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Executive Functioning and Occupational Therapy 

What are executive functioning skills?  

Executive functions are a set of mental skills we use to learn, play, and successfully participate in day-to-day activities.  

10 Key Executive Function Skills 

  • Response inhibition is our ability to stop ourselves from carrying out actions which are inappropriate in a given context. For example, a child may use this skill to stop, think, and consider the consequences before impulsively talking back to a parent or teacher.  
  • Working memory is our ability to hold given information in our brain and then use the information in a functional way. For example, a child may use this skill when given verbal instructions in the classroom (i.e., “get out your math book and turn to page 57”) 
  • Emotional control is our ability to manage emotions and respond to a situation with an appropriate reaction. For example, a child may use this skill to cope with the anxiety or nervousness associated with an upcoming test, try-out, or game.  
  • Flexibility is our ability to adapt to change. For example, a child may use this skill to adjust to a change in plan without having a major meltdown. (i.e., a high school student chooses an alternative class because music class was full)  
  • Sustained attention is our ability to attend to a task despite environmental distractions. For example, a child may use this skill to attend to an after-school project or homework and follow through to completion. 
  • Task initiation is our ability to begin an assigned task. For example, a child may use this skill to start a chore or school project without procrastinating. 
  • Planning/prioritizing is our ability to outline practical steps for meeting a goal or completing an assignment. In addition, this is our ability to identify important steps and filter out ~not so~ important steps. For example, a child may use this skill to formulate a plan to complete a book report or to get a job.  
  • Goal directed persistence is our ability to set an appropriate goal and carry it out until it is achieved. For example, a child may use this skill to complete a list of chores (despite competing interests) throughout the week to earn a sleepover with a friend on the weekend.  
  • Organization is our ability to create a tangible method for tracking information or materials. For example, a child may use this skill to keep up with homework assignments using a “take home folder” or agenda.  
  • Time management is our ability to estimate the amount of time, determine how much time, and allocate our time in order to meet due dates. A child may use this skill to complete their morning routine within a time limit set by an adult to arrive at school on time.  

What Does Executive Dysfunction Look Like? 

  • Acting on impulse (blurting out in class). 
  • Difficulty following multi step instructions.  
  • Difficulty managing emotions/regulating self. 
  • Difficulty adapting to change.  
  • Distractability.  
  • Difficulty motivating yourself to start a task.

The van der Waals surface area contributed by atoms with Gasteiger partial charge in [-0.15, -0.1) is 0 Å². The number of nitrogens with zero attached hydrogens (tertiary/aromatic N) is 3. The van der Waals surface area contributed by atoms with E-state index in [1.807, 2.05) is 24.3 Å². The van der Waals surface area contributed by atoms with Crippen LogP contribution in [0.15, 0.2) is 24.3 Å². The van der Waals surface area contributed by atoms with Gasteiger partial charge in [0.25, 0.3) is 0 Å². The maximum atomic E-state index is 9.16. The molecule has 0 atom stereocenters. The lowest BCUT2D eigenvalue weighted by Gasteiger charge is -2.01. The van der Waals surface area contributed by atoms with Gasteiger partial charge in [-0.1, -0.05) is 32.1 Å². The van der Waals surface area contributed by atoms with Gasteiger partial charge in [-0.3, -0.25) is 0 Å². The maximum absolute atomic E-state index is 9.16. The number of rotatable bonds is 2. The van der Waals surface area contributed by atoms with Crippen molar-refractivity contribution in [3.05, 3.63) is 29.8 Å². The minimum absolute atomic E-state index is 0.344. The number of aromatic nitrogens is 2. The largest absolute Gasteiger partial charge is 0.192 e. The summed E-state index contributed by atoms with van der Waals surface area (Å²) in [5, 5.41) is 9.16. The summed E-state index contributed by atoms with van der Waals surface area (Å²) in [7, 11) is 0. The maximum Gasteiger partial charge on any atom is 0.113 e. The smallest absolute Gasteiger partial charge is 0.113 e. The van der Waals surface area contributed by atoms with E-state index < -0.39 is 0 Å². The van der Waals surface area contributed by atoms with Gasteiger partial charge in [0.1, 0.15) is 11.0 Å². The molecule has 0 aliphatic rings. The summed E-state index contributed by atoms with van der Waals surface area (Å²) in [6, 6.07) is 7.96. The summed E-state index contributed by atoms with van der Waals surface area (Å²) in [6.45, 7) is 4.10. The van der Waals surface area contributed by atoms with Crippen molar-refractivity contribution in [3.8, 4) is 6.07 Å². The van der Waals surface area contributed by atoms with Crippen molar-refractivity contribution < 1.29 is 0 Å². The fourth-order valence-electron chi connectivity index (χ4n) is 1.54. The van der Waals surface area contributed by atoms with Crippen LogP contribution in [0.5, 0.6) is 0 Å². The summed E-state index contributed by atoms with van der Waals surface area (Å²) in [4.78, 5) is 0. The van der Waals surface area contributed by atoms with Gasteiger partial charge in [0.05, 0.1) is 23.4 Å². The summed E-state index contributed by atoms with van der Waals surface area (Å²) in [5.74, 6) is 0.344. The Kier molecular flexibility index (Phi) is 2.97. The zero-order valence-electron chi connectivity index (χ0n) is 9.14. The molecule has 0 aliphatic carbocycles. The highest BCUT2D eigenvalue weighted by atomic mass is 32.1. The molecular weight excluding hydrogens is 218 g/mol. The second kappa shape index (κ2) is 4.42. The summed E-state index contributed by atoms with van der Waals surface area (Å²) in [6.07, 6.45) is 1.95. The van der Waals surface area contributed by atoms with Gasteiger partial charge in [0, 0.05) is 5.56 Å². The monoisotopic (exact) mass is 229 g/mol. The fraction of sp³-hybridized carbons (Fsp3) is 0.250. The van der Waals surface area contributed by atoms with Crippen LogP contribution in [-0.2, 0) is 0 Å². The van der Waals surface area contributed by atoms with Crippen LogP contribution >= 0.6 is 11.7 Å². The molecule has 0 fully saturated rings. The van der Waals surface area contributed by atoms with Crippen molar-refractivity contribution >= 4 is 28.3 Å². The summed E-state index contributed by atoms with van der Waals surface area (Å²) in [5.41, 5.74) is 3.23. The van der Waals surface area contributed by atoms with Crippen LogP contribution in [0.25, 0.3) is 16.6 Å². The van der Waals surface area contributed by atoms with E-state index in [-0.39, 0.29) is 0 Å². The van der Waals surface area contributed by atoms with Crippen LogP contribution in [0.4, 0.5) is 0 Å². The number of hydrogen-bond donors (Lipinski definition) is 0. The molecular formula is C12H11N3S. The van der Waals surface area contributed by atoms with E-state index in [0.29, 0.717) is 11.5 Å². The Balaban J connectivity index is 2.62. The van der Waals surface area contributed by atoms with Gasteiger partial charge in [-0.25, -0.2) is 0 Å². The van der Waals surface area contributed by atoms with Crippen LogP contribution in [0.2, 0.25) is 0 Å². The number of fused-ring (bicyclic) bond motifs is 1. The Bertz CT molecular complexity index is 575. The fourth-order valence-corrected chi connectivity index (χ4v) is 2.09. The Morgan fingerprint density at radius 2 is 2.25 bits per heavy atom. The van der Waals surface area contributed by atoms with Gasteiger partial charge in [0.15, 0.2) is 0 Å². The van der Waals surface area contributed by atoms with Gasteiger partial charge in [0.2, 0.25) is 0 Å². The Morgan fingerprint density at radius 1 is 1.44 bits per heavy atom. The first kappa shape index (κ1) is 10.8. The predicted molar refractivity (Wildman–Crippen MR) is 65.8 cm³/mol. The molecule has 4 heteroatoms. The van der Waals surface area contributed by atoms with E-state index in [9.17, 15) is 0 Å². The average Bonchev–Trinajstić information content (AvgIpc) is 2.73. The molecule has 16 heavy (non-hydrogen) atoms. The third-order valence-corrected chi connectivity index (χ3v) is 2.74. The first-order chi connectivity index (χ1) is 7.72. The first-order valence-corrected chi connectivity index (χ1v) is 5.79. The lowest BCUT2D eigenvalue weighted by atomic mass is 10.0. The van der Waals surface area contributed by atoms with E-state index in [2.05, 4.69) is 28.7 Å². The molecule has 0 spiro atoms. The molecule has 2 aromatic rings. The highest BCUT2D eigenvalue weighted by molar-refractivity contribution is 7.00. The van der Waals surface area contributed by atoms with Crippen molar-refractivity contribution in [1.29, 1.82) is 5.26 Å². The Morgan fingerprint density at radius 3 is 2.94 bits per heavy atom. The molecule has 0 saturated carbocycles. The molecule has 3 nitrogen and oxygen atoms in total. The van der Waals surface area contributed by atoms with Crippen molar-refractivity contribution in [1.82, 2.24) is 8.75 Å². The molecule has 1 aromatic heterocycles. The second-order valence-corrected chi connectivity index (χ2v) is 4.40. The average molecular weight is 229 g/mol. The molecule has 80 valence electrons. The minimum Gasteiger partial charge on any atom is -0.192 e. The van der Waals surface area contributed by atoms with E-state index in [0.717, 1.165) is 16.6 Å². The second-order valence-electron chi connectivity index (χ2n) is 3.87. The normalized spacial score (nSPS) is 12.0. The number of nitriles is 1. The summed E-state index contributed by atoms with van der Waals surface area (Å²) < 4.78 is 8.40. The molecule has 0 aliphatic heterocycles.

• Having a hard time setting and achieving goals due to difficulty visualizing the finished product. 
  • Frequently losing or misplacing items. 
  • Arriving late or frequently missing deadlines. 

How Can Occupational Therapy Help?  

Executive function skills play a big role in our ability to complete day-to-day tasks. Therefore, occupational therapists can help children develop this skill set. Often, it’s through PLAY!  

Five Activities to Help Build Executive Function Skills  

  • The Floor is Lava. Have your child set up equipment/build an obstacle course to get them from point A to point B within a time frame set by an adult. The goal is for your child to get from the starting point to the end point without touching the floor. This activity challenges time management, planning, emotional control, and task initiation.  
  • I’m Going on A Picnic. This is a game which requires working memory to be successful. You start this game by saying, “I’m going on a picnic and I’m bringing _______.” You can take turns with your child adding on to the picnic list. The goal is to recite the whole list of food items from memory. 
  • Visual Schedule. For improved organization skills, you can collaborate with your child to create a visual schedule or checklist for a task (i.e. bedtime routine). To increase the child’s interest, have them craft/decorate the schedule.  
  • Minute To Win It. Games with timers require time management, planning, emotional control, task initiation, and sustained attention skills. To play, set up a small challenge and set the timer for one minute. Example challenge: give your child one stack of 36 plastic cups. Each person gets one minute to stack all the cups into a pyramid and then unstack them, making a single stack again.  
  • Monopoly. (Or any other board game that takes a lengthy amount of time). Board games require us to follow through and commit to playing until the finish which makes them great activities to help build goal directed persistence skills.  

Delaney Smith, OTR/L  Fountain City, TN